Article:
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U.S. Official Warns Of 'Nationwide Heroin Crisis'

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US Assistant Secretary of State, William Brownfield, looks on during a press briefing in Manila on September 4, 2013. Latin American cartels are shifting more drugs into new markets in increasingly wealthy East Asia, Brownfield said on September 4. AFP PHOTO / Jay DIRECTO (Photo credit should read JAY DIRECTO/AFP/Getty Images) | JAY DIRECTO via Getty Images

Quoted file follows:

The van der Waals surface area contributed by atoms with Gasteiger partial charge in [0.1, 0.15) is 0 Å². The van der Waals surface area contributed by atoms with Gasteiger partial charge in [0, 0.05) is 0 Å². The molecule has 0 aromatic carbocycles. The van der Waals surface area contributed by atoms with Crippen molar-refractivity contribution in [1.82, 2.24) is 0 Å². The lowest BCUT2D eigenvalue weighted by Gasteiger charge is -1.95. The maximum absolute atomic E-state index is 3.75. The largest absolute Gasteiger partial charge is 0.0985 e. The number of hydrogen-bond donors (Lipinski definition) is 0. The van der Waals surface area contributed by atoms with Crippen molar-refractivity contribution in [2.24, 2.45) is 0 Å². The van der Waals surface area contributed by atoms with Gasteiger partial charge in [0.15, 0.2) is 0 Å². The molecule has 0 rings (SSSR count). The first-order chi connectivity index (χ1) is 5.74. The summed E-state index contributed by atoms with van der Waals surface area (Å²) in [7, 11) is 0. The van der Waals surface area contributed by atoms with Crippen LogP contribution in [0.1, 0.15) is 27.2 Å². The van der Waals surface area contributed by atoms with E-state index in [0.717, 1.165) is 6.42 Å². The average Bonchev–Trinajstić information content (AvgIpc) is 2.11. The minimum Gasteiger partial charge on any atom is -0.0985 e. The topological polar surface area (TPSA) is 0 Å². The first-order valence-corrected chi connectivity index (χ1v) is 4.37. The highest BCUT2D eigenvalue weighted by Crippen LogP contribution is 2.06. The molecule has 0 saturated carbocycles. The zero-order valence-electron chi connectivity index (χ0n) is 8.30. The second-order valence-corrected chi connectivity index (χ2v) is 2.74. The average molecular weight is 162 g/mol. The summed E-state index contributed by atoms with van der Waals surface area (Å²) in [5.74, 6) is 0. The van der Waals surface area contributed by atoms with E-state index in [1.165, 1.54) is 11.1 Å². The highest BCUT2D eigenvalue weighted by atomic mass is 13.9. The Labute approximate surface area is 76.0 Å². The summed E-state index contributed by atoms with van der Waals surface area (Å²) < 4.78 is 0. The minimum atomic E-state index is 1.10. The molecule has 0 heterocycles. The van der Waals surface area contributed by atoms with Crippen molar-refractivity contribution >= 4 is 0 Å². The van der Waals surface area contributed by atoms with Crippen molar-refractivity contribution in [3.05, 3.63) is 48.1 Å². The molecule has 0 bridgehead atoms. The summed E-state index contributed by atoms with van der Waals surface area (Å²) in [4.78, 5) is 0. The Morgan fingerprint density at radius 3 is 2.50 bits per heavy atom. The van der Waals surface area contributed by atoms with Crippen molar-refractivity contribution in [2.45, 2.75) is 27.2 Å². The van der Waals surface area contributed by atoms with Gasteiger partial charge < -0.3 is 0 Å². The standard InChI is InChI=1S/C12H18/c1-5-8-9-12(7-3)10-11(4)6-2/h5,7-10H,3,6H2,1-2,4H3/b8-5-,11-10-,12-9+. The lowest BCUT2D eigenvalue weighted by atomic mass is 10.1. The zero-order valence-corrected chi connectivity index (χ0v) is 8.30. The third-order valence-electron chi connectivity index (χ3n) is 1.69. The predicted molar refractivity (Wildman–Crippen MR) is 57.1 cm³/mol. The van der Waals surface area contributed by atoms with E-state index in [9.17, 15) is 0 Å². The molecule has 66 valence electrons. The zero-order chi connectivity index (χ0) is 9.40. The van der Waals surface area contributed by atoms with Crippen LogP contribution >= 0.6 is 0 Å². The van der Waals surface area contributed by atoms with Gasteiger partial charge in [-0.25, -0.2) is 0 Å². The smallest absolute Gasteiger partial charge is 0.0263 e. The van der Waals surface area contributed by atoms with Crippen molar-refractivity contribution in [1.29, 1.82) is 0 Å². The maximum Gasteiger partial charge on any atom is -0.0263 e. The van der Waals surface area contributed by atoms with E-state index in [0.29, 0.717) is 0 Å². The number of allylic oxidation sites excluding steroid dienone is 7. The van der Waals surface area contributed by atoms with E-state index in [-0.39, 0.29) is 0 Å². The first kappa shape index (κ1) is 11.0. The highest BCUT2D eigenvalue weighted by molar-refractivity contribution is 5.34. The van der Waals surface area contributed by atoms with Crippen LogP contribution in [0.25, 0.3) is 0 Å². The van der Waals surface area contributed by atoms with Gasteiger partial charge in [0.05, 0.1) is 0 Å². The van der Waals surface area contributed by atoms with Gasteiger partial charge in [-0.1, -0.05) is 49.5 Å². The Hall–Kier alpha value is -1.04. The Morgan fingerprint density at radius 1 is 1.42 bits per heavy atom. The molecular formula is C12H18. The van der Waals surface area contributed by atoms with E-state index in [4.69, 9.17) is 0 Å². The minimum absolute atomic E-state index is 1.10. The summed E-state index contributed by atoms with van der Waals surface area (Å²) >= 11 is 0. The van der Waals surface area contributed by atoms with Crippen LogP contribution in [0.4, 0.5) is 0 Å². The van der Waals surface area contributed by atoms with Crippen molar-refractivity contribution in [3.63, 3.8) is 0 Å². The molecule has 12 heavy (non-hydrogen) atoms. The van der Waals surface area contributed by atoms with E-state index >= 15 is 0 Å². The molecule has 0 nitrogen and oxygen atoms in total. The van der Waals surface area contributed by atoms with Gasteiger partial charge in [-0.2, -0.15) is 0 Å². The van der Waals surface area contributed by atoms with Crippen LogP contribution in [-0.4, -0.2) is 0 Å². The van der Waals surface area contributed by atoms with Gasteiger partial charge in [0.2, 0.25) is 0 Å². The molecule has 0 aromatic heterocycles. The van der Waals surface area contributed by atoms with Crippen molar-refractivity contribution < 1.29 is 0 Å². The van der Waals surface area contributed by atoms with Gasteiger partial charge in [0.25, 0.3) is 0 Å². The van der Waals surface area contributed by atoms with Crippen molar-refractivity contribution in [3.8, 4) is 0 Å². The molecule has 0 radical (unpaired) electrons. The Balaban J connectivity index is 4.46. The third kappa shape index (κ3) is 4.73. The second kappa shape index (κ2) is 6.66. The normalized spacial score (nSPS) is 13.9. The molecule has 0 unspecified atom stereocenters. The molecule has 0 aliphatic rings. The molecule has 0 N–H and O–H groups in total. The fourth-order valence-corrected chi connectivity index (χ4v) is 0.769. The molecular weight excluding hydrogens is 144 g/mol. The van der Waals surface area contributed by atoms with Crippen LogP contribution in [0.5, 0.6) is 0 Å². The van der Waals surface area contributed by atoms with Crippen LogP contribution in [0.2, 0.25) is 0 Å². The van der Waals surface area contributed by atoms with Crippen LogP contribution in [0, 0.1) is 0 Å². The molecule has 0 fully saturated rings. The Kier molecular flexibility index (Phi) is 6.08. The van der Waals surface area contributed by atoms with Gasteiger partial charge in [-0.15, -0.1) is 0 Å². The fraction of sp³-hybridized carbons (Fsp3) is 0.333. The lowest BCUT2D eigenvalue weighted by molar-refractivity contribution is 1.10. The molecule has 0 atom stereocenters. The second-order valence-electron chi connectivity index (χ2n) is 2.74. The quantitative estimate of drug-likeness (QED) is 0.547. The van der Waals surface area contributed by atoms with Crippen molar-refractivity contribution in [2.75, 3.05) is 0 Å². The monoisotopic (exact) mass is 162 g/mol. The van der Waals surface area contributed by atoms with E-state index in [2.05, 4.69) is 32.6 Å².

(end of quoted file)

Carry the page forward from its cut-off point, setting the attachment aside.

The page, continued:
WASHINGTON (AP) — A top U.S. drug official says the United States is facing a "nationwide heroin crisis."

Assistant Secretary of State William Brownfield says heroin addicts and abusers have increased 75 percent in the last four years. He says the amount of pure heroin entering the U.S. has doubled.

Brownfield spoke Tuesday at a House Foreign Affairs Committee hearing on U.S.-Mexican relations. He heads the department's international narcotics and law enforcement unit.

Brownfield said the U.S. has gotten better at interrupting cocaine and methamphetamine flows from Latin America. But he said heroin is a different problem.

Law enforcement authorities across the U.S. are warning the drug is making a comeback. Once mainly a city phenomenon, it has spread to rural villages and middle-class suburbs.

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US official warns of 'nationwide heroin crisis'